KVM migration completed!

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It has taken us some time, but yesterday we migrated the last of the Xen virtual machines over to KVM! Everything is running smoothly and so far all customers seem to be happy.

As far as performance is concerned: I was expecting KVM to be just a little bit slower than Xen, because it doesn’t support paravirtualization. If you believe the benchmarks all over the web this should cost between 5% and 10% CPU performance.

This doesn’t really matter to us, because the bottleneck over here (and I guess almost everywhere) is disk (and sometimes network) performance, and those can be paravirtualized with Linux/Windows virtio drivers anyway (which we do, of course).

Our experience was actually quite the contrary: We’ve seen a performance increase! This can be easily explained by the fact that with Xen, all memory that is not assigned to a domain is not used, whereas with KVM all that memory can be used by the Linux kernel of the hypervisor as diskcache. This means less hits on the disks, hence more disk performance. Great!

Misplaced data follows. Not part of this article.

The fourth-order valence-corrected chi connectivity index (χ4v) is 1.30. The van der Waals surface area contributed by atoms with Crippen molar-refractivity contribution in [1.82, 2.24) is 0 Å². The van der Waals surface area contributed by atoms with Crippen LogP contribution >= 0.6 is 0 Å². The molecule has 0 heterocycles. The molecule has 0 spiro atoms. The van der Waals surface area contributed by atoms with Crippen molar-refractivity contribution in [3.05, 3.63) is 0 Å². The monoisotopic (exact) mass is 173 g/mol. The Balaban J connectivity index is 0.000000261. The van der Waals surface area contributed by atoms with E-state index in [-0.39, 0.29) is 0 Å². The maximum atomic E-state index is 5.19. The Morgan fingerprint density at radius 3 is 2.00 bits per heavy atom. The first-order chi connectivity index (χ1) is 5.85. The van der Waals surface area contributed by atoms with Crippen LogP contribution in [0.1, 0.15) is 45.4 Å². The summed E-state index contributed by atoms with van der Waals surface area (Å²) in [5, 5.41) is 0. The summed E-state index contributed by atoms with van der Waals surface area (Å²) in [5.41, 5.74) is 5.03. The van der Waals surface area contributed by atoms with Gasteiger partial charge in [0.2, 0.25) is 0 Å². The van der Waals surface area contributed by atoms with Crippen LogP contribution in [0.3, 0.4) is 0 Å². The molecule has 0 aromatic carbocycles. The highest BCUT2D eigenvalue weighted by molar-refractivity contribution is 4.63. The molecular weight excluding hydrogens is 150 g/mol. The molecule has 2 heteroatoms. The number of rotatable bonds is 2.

(P.S: That last thing isn’t strictly true for Xen in all cases, but we had to configure our Xen dom0’s with a max memory of 1GB, because we noticed that the Xen hypervisor wasn’t always able to take away memory from the dom0 when it needed to create a new domain.)

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